The first two passenger cars in Sunday's Metro-North train crash in The Bronx had red stripes and "State of Connecticut" logos. The pictures should remind this state that the accident could have happened here. It ought to have our full attention.
The derailment took place as the train was negotiating a sharp bend in the tracks near the juncture of the Hudson and Harlem rivers. The train derailed and buckled, some cars tumbled over, one scraped its way almost to the water. Four people died and at least 60 others were injured, 11 critically, according to authorities. Connecticut's condolences go out to the families of the victims.
It was the first Metro-North accident with passenger fatalities in the railroad's 30-year history, but not the first serious accident. In May, two trains collided near Fairfield, injuring scores of passengers, five critically. That month, a Metro-North track foreman was killed in an accident in West Haven.
Add a handful of minor accidents and a major power outage in September, and it has been a difficult year for Metro-North. Though the number of Metro-North accidents has been declining, the number of injuries this year, 123, is way above the decade's previous high of seven in 2007, the Associated Press reports.
This is unacceptable. One of the many reasons to use commuter rail is safety. It is imperative that trains be safe.
Speed was a factor in Sunday's derailment. Trains approaching the curve are supposed to slow from 70 mph to 30 mph. According to a National Transportation Safety Board announcement Monday, the train was traveling at 82 mph as it approached the 30 mph zone. The question is whether the excess speed was the result of a human or mechanical error.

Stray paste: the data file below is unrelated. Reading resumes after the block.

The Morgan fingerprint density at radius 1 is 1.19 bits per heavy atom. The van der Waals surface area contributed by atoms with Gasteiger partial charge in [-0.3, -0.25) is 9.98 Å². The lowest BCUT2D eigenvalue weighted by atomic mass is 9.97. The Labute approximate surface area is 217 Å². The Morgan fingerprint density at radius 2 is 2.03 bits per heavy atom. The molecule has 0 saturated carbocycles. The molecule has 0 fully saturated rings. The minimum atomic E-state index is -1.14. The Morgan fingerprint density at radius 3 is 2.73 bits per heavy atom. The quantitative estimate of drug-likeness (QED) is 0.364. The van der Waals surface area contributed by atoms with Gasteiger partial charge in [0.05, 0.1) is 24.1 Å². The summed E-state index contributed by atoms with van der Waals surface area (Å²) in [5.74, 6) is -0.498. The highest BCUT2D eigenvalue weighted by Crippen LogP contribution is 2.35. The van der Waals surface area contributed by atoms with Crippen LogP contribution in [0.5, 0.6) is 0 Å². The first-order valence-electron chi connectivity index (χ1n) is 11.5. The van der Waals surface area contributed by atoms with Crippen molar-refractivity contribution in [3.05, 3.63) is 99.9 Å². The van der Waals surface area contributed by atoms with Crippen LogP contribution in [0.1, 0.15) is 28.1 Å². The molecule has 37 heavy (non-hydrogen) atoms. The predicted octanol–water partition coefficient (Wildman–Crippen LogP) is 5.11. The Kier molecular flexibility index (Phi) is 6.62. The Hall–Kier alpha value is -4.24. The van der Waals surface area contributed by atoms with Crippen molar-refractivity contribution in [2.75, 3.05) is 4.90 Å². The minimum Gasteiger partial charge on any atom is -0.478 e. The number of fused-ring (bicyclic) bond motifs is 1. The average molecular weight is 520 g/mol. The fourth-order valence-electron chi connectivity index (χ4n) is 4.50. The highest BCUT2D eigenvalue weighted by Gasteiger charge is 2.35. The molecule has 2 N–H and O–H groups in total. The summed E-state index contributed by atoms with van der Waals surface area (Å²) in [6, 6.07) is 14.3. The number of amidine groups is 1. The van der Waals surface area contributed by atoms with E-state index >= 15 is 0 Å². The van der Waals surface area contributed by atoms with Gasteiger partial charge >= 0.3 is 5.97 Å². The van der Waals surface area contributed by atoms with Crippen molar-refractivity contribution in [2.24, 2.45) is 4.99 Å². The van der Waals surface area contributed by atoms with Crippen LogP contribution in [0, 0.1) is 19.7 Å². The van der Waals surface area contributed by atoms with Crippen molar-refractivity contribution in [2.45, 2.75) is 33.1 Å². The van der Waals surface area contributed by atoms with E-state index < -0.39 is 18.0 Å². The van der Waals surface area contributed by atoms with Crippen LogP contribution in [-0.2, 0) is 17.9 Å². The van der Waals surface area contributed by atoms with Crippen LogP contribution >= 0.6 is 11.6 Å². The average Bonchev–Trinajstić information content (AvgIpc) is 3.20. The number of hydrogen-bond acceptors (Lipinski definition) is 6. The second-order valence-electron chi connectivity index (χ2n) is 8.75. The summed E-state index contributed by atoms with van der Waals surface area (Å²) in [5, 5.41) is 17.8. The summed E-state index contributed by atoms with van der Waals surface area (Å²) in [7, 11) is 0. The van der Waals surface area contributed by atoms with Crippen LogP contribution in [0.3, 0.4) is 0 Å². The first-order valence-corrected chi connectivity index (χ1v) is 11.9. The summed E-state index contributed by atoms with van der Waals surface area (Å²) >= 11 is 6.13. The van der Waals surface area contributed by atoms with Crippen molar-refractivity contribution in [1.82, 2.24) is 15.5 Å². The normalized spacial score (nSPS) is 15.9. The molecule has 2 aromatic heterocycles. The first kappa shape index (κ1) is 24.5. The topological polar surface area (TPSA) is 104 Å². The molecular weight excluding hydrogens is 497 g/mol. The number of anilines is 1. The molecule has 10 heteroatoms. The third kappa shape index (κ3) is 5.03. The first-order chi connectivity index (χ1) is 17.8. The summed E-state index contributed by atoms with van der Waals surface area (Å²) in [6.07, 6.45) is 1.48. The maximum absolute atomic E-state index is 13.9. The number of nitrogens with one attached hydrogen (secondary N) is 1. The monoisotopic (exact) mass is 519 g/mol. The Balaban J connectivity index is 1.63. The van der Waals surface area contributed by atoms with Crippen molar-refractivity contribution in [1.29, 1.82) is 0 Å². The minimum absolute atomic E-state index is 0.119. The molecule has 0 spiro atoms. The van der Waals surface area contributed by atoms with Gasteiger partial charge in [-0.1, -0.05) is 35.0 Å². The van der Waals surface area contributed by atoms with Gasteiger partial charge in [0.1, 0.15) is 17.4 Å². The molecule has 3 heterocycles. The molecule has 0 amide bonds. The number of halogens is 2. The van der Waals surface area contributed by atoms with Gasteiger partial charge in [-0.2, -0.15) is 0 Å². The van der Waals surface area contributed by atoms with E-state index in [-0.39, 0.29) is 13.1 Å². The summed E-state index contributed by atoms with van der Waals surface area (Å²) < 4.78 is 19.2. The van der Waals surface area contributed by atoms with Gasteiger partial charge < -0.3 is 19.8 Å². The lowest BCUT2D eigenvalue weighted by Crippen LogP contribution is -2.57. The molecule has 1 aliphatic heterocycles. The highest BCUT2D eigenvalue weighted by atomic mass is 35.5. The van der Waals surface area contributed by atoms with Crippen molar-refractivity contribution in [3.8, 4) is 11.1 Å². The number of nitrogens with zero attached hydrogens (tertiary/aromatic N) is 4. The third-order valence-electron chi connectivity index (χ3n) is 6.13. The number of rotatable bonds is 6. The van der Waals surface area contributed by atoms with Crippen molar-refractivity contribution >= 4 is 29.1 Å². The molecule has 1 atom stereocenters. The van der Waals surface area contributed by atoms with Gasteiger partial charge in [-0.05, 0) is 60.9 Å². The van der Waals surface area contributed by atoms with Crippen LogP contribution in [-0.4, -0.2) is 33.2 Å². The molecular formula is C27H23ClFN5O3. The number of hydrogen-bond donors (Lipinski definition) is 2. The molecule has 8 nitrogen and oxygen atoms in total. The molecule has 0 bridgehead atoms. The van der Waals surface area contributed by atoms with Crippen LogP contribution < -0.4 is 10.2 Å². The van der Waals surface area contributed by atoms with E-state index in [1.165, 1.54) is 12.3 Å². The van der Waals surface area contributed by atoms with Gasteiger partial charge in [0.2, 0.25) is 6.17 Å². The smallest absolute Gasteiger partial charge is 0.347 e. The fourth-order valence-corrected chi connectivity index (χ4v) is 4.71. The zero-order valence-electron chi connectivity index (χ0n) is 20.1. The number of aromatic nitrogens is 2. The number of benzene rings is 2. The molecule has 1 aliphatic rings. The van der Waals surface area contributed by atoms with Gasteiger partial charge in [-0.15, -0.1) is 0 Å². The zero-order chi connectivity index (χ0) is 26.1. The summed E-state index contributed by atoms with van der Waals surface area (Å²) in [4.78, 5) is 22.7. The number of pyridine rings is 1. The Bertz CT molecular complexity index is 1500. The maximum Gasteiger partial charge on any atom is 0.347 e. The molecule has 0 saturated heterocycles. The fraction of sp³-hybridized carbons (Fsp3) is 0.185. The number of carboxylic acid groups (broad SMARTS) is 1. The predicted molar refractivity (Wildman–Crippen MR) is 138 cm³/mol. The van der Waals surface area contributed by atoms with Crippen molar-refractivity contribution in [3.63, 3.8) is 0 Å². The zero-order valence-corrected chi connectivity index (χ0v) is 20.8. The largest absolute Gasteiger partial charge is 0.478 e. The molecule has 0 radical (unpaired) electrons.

Some news reports said the train operator attempted an emergency braking maneuver to slow the train because the brakes weren't working, though that has not been confirmed. The NTSB has recovered two data-recording "black boxes" and is reviewing them to determine the cause of the accident.
The accident raises additional safety issues.
The train was in a push configuration; that is, the engine was pushing seven cars from the rear. Though this is a common configuration going into New York City, questions have been raised about its safety. The NTSB and Federal Railroad Administration must resolve this question.
After a horrific crash in Los Angeles in 2008 that caused 25 deaths, Congress decreed that trains be controlled by a computerized collision-prevention system known as positive train control. Metro-North has an interim technology in place, but just appropriated $210 million last month to begin designing the new system.
It and most other commuter railroads aren't on pace to meet the deadline, which is the end of 2015. They cite funding, a still-evolving technology, interoperability agreements and other issues. This is an area where a serious federal infrastructure investment would be appropriate.
Of course, it wouldn't have stopped the train if the brakes weren't working. If they weren't, why was the train in service?
Were any passengers standing? This was an issue in the Fairfield crash, and exposed the fact that the railroad doesn't do a good job of keeping riders in their seats until the train has stopped. Since the Sunday train was an express and not scheduled to stop at the station it was approaching, perhaps all were seated, but it's a question that should be answered. As Metro-North riders well know, there often are passengers standing in the vestibules as the train pulls into stations, and it isn't a good idea.
Also, is there a way to secure luggage — in overhead bins or elsewhere — so it doesn't fly all over the place in case of a derailment? Being under falling luggage is akin to being caught in an avalanche.
Metro-North has been a success. It carries nearly 400,000 people a day, reducing pollution and energy use, and allowing the great New York economic engine to thrive. But the system must be brought up to world-class standards and kept there.